A lot can be learned about the values of capitalist culture by critically investigating the materiality of the machines, processes and practices of technology that consumer society throws away. In its deconstructed form, everyday obsolete domestic technology exposes the confounding ways that humans treat one another and how we engage with our built and natural environments.

Darsha Hewitt’s art practice is situated across new media and sound studies and largely grows out of empirical material based experimentation with obsolete technology. She make electro-mechanical sound installation, performances with hand-made electronics, video, drawing and photography. Her studio practice and teaching methods alike take an adventurous hands-on /media-archeological approach to art making, where hidden systems within technology are de/re-mystified as a means to trace out structures of economy, power and control embedded throughout western culture. Her artwork is presented internationally, with recent exhibitions at the Hong Kong City Hall (CH), Halle14 – Centre for Contemporary Art (DE), MU Artspace (NL), The Museum of Art and Design (NYC), Hartware MedienKunstverein (DE),Gaitée Lyrique (FR), Ottawa Art Gallery (CA), Modern Art Oxford (UK), The CTM Festival Berlin (DE) and WRO Media Art Biennale (PL). She has been awarded numerous commissions, grants and awards for her work. Within Germany, she was the recipient of an International Production Stipend from The Edith-Russ-Haus for Media Art and held a fellowship at the Berlin Centre for Advanced Studies in Arts and Sciences at the University of the Arts in Berlin.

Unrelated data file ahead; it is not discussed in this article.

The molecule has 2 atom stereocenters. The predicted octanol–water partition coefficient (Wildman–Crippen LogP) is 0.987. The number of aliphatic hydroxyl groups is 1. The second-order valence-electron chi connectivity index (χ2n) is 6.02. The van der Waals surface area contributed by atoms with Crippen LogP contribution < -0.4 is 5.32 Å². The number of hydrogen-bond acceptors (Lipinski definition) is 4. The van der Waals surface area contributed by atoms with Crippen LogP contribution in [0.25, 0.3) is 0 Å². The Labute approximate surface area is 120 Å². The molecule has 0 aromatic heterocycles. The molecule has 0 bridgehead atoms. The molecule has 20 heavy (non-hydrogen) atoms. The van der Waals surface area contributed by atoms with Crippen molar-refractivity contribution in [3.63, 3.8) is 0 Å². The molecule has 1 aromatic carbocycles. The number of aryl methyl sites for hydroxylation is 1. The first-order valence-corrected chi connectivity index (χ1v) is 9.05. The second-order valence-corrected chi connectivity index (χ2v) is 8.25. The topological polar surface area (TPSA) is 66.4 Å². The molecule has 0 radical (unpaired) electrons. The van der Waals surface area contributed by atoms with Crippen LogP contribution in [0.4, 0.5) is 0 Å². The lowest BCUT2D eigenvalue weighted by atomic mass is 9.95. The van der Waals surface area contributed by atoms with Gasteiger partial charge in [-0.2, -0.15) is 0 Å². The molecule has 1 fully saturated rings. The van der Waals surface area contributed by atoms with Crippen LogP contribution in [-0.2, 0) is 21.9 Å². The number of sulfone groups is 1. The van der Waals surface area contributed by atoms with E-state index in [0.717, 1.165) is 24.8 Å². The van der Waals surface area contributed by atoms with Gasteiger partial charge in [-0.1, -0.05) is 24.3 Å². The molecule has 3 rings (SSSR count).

Alongside her art practice, she has worked as an Artistic Associate in Media Art and Design at the Bauhaus University and has been a guest Professor in New Media in the Visual Communications department at Kunsthochschule Kassel and in New Media/Sound at Karlsruhe University of Art and Design. Her contributions to do-it-yourself technology communities are internationally recognized – her workshops and how-to videos have been profiled by technical forums such as the Chaos Computer Congress and Make: Magazine.